The Cambridge Analytica case led Facebook CEO Mark Zuckerberg to several legislative institutions to testify about his company's privacy practices. Among these institutions, there is the US Congress that submitted Zuckerberg 10h interrogation to understand the policy of use of user data. This is how legislators have raised several concerns that Facebook's boss has promised to answer from where this testimony of 500 pages published on Monday.
In the document, where Facebook responds to a set of 2000 questions from the US Senate Committee, the number one social network has admitted that it has collected information about computers, phones and connected devices and even the mouse, whose users are serve to use its various services. This information is then combined to give users personalized content.
Facebook said it follows mouse movements to help its algorithm distinguish humans from robots. Tracking mouse movements also helps the social network determine whether the window is in the foreground or background.

"We collect information about computers, phones, connected TVs and other Internet-connected devices that integrate with our products, and we combine this information with different devices that users use," Facebook said in the document, adding that the information collected is used to "better personalize the content (including advertisements) as well as to measure whether they have taken action in response to an advertisement we have shown them on their phone".

The social networking platform also admitted that it collects information about operating systems, hardware, software versions, battery levels, signal strength, available storage space, Bluetooth signals, file names and types, device identifiers, browsers and extensions installed on users' device browsers (phones, smart TVs, etc.).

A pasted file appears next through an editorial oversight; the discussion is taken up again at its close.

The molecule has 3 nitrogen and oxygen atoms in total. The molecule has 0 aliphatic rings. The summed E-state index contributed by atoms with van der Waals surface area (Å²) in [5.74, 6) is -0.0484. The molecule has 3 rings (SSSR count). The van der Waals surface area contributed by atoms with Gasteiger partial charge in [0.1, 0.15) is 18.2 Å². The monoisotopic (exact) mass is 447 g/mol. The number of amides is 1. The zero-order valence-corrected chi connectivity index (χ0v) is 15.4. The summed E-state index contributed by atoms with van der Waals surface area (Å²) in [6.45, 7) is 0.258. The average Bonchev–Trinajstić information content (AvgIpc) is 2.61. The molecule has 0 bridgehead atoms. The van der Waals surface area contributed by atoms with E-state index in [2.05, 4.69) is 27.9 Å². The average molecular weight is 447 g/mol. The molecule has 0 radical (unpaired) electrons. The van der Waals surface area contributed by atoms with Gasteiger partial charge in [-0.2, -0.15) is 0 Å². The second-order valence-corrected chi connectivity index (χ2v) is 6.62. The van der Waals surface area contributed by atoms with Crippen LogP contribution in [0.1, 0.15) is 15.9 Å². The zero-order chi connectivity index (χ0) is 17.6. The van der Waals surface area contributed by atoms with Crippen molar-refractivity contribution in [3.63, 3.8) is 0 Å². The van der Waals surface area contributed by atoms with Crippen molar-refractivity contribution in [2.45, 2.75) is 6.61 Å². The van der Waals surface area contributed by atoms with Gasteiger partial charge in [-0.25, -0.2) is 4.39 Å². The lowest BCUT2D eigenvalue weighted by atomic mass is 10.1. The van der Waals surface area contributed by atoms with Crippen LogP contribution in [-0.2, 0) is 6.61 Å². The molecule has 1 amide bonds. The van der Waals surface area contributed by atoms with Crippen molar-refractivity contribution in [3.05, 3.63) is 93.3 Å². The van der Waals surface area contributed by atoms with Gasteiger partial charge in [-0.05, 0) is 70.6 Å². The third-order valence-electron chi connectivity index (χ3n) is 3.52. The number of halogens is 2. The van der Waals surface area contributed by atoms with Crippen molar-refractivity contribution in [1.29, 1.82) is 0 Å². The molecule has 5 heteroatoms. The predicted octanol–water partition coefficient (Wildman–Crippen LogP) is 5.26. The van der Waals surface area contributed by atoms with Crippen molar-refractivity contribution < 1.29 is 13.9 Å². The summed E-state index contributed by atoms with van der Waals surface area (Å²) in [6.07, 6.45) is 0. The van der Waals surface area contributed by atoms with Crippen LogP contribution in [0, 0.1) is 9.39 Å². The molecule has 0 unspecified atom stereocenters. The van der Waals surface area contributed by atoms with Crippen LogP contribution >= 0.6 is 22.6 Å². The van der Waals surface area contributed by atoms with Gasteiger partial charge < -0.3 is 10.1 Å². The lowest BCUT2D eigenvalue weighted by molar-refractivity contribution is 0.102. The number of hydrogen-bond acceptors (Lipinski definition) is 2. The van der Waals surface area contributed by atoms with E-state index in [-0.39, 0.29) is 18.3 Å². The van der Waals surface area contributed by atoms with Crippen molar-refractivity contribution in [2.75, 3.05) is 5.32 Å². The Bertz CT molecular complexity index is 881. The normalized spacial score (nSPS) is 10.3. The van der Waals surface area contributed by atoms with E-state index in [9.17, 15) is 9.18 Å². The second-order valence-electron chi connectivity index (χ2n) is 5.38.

The company also admitted to collecting information about the sex reported by users, users removed from their friends list, and all ads that the user clicked.

It is interesting to note that Facebook founder Mark Zuckerberg at a congressional hearing on the sidelines of the Cambridge Analytica scandal said the app does not use microphones to spy on its users. However, a patent held by the company indicates that the Facebook application uses a speech recognition algorithm, which uses the audio recorded by the microphones, to change the ranking scores of the stories in the news feeds of users.

While the document published by Facebook may be in agreement with Zuckerberg's testimony in April, it highlights the extent of the review of the data that Facebook users, as well as the people in their friends list, are submitted. It also shows the methods deployed by the company to keep track of its users and their activity.

Facebook confirmed the previous week that phone manufacturers such as Samsung, Apple, HTC and Huawei were using user data as part of a data sharing agreement. It defends, moreover, the cause of its partners to, only, use this data to improve the user experience on terminals like smartphones. But experts in privacy do not agree. They say that users may not have been fully aware of the situation.

Another scandal recognized by Facebook concerns 14 million of its users. The company claims that these users would be the victims of a problem that put the default settings for all new public messages, even if users had indicated that they wanted their updates to be private.

Another controversial revelation of the company, that it has given access to user friend data to major brands such as Nissan automaker is reported by The Washington Post.

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